Ryanair has called on the EU Commission to take urgent action to protect overflights as French air traffic control strikes take place today.
The airline said that so far this year there have been 65 days of air traffic control (ATC) strikes, forcing airlines to cancel thousands of EU overflights. Ryanair said this is “unfair” and that France and all other EU states should protect overflights during ATC strikes as they do in Spain, Italy and Greece, and cancel flights to and from the affected state.
The low-cost carrier is urging passengers to sign its petition, which now has more than 2 million signatures, urging Ursula von der Leyen to take action to “protect overflights and EU citizens’ freedom of movement during ATC strikes”.
A Ryanair spokesperson said: “It is completely unacceptable that there have been 65 days of ATC strikes this year … which have caused the cancellation of thousands of flights at short notice, unfairly disrupting EU passengers’ travel plans.
“Despite repeated calls on Ursula von der Leyen to protect passengers and overflights during these air traffic control strikes, she has failed to take any action to do so. As a result, even more passengers will have their flights cancelled at short notice due to this French air traffic control strike [today] despite not even flying to or from France.
“This is because France unfairly uses minimum service laws to protect French flights while forcing cancellations on overflights from Germany, Spain, Italy, Ireland, and the UK. We have no problem with French ATC unions exercising their right to strike, but the EU Commission should insist that cancellations due to French ATC strikes are allocated to French flights, not those overflying France en route to another unrelated EU destination.”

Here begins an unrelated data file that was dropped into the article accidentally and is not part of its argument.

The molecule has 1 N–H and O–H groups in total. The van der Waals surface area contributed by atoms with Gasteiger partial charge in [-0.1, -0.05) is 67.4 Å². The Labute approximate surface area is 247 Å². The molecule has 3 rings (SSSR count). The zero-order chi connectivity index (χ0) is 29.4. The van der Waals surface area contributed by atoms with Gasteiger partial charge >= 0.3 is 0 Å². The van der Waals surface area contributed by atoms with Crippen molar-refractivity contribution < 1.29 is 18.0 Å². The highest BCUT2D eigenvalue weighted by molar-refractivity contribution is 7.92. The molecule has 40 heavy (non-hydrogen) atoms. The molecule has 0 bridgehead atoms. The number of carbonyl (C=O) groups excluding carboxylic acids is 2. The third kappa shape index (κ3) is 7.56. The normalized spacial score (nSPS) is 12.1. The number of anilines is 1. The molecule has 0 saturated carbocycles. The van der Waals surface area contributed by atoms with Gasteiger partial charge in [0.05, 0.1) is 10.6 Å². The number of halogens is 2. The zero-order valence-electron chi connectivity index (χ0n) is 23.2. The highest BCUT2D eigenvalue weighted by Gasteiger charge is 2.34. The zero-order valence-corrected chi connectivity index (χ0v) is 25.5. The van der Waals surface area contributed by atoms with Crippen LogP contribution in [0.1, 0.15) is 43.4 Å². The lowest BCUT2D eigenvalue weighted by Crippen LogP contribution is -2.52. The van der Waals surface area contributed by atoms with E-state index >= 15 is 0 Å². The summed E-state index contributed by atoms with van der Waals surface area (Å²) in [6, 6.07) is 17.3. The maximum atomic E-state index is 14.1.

The spokesperson added that von der Leyen has “failed” to protect passengers and called for her resignation if she doesn’t intervene.
The strikes were prompted after France introduced new legislation last week aimed at ensuring less disruption during industrial action by French air traffic controllers. At the moment, individual air traffic controllers planning to strike are not required to alert their superiors, although unions must issue industrial action notices in advance.
Under the new law, which was approved at the Assemblée nationale on Wednesday, air traffic controllers intending to join a strike are required to inform their bosses at least 48 hours in advance.
ARGS has contacted the EU Commission for comment.
Image credit(s): Left: CNBC Televison, Right: EU Commission (screengrabs)